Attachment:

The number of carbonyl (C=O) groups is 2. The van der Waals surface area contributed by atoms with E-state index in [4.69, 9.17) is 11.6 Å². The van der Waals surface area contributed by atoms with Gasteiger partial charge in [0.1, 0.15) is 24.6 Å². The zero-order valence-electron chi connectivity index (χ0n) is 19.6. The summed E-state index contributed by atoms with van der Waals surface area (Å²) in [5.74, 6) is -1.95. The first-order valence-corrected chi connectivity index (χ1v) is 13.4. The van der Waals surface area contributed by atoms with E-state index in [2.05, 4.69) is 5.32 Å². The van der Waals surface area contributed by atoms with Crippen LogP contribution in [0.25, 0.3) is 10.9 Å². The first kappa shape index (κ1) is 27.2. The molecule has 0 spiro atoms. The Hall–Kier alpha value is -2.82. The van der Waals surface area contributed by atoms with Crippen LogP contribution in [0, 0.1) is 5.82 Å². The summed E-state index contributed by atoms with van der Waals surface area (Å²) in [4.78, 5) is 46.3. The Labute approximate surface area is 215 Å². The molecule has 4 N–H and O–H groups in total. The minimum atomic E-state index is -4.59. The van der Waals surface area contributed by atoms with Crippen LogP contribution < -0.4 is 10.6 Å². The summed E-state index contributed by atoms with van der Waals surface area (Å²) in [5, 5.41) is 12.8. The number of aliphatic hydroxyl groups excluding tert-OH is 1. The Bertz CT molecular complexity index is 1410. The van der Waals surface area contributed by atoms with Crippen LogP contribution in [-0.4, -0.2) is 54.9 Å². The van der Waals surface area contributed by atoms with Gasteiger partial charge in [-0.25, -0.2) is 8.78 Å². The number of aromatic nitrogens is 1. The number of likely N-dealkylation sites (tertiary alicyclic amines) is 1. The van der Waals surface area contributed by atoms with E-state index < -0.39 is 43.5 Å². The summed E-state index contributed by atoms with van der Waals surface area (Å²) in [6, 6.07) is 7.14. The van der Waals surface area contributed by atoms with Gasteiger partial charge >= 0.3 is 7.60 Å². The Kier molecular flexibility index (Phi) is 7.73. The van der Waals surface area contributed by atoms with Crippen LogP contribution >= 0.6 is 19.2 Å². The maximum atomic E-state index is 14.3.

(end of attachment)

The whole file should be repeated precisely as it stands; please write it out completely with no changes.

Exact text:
The number of carbonyl (C=O) groups is 2. The van der Waals surface area contributed by atoms with E-state index in [4.69, 9.17) is 11.6 Å². The van der Waals surface area contributed by atoms with Gasteiger partial charge in [0.1, 0.15) is 24.6 Å². The zero-order valence-electron chi connectivity index (χ0n) is 19.6. The summed E-state index contributed by atoms with van der Waals surface area (Å²) in [5.74, 6) is -1.95. The first-order valence-corrected chi connectivity index (χ1v) is 13.4. The van der Waals surface area contributed by atoms with E-state index in [2.05, 4.69) is 5.32 Å². The van der Waals surface area contributed by atoms with Crippen LogP contribution in [0.25, 0.3) is 10.9 Å². The first kappa shape index (κ1) is 27.2. The molecule has 0 spiro atoms. The Hall–Kier alpha value is -2.82. The van der Waals surface area contributed by atoms with Crippen LogP contribution in [0, 0.1) is 5.82 Å². The summed E-state index contributed by atoms with van der Waals surface area (Å²) in [4.78, 5) is 46.3. The Labute approximate surface area is 215 Å². The molecule has 4 N–H and O–H groups in total. The minimum atomic E-state index is -4.59. The van der Waals surface area contributed by atoms with Crippen LogP contribution < -0.4 is 10.6 Å². The summed E-state index contributed by atoms with van der Waals surface area (Å²) in [5, 5.41) is 12.8. The number of aliphatic hydroxyl groups excluding tert-OH is 1. The Bertz CT molecular complexity index is 1410. The van der Waals surface area contributed by atoms with Crippen LogP contribution in [-0.4, -0.2) is 54.9 Å². The van der Waals surface area contributed by atoms with Gasteiger partial charge in [-0.25, -0.2) is 8.78 Å². The number of aromatic nitrogens is 1. The number of likely N-dealkylation sites (tertiary alicyclic amines) is 1. The van der Waals surface area contributed by atoms with E-state index < -0.39 is 43.5 Å². The summed E-state index contributed by atoms with van der Waals surface area (Å²) in [6, 6.07) is 7.14. The van der Waals surface area contributed by atoms with Gasteiger partial charge >= 0.3 is 7.60 Å². The Kier molecular flexibility index (Phi) is 7.73. The van der Waals surface area contributed by atoms with Crippen LogP contribution >= 0.6 is 19.2 Å². The maximum atomic E-state index is 14.3.